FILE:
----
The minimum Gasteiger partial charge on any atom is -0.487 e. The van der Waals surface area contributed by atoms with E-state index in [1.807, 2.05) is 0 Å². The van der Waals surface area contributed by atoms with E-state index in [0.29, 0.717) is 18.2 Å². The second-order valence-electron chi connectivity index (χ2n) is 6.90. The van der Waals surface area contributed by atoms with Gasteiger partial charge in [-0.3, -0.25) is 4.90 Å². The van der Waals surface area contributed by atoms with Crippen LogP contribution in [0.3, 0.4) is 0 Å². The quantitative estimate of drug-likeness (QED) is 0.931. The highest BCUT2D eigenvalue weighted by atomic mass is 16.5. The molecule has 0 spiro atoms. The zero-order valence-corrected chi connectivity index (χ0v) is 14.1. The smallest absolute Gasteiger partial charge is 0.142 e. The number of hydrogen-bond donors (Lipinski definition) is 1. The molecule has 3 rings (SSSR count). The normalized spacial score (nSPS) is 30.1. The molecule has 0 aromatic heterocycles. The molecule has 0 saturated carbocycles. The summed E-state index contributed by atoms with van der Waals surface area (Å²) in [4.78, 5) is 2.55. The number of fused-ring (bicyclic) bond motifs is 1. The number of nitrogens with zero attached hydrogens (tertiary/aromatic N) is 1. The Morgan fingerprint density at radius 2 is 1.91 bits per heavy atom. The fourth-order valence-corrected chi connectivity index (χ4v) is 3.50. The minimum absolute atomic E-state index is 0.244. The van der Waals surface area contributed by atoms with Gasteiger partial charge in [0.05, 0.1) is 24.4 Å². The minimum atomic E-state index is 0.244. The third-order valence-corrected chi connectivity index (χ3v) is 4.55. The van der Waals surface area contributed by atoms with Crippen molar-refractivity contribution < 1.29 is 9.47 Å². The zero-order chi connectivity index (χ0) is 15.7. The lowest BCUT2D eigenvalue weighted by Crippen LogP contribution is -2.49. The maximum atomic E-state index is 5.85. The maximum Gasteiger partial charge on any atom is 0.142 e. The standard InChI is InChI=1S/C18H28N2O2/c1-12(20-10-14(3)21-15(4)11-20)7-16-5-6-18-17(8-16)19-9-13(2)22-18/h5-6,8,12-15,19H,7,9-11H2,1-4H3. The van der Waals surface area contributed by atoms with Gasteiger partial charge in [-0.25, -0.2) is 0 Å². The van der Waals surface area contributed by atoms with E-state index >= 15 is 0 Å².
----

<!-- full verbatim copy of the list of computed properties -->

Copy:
The minimum Gasteiger partial charge on any atom is -0.487 e. The van der Waals surface area contributed by atoms with E-state index in [1.807, 2.05) is 0 Å². The van der Waals surface area contributed by atoms with E-state index in [0.29, 0.717) is 18.2 Å². The second-order valence-electron chi connectivity index (χ2n) is 6.90. The van der Waals surface area contributed by atoms with Gasteiger partial charge in [-0.3, -0.25) is 4.90 Å². The van der Waals surface area contributed by atoms with Crippen LogP contribution in [0.3, 0.4) is 0 Å². The quantitative estimate of drug-likeness (QED) is 0.931. The highest BCUT2D eigenvalue weighted by atomic mass is 16.5. The molecule has 0 spiro atoms. The zero-order valence-corrected chi connectivity index (χ0v) is 14.1. The smallest absolute Gasteiger partial charge is 0.142 e. The number of hydrogen-bond donors (Lipinski definition) is 1. The molecule has 3 rings (SSSR count). The normalized spacial score (nSPS) is 30.1. The molecule has 0 aromatic heterocycles. The molecule has 0 saturated carbocycles. The summed E-state index contributed by atoms with van der Waals surface area (Å²) in [4.78, 5) is 2.55. The number of fused-ring (bicyclic) bond motifs is 1. The number of nitrogens with zero attached hydrogens (tertiary/aromatic N) is 1. The Morgan fingerprint density at radius 2 is 1.91 bits per heavy atom. The fourth-order valence-corrected chi connectivity index (χ4v) is 3.50. The minimum absolute atomic E-state index is 0.244. The van der Waals surface area contributed by atoms with Gasteiger partial charge in [0.05, 0.1) is 24.4 Å². The minimum atomic E-state index is 0.244. The third-order valence-corrected chi connectivity index (χ3v) is 4.55. The van der Waals surface area contributed by atoms with Crippen molar-refractivity contribution < 1.29 is 9.47 Å². The zero-order chi connectivity index (χ0) is 15.7. The lowest BCUT2D eigenvalue weighted by Crippen LogP contribution is -2.49. The maximum atomic E-state index is 5.85. The maximum Gasteiger partial charge on any atom is 0.142 e. The standard InChI is InChI=1S/C18H28N2O2/c1-12(20-10-14(3)21-15(4)11-20)7-16-5-6-18-17(8-16)19-9-13(2)22-18/h5-6,8,12-15,19H,7,9-11H2,1-4H3. The van der Waals surface area contributed by atoms with Gasteiger partial charge in [-0.25, -0.2) is 0 Å². The van der Waals surface area contributed by atoms with E-state index >= 15 is 0 Å².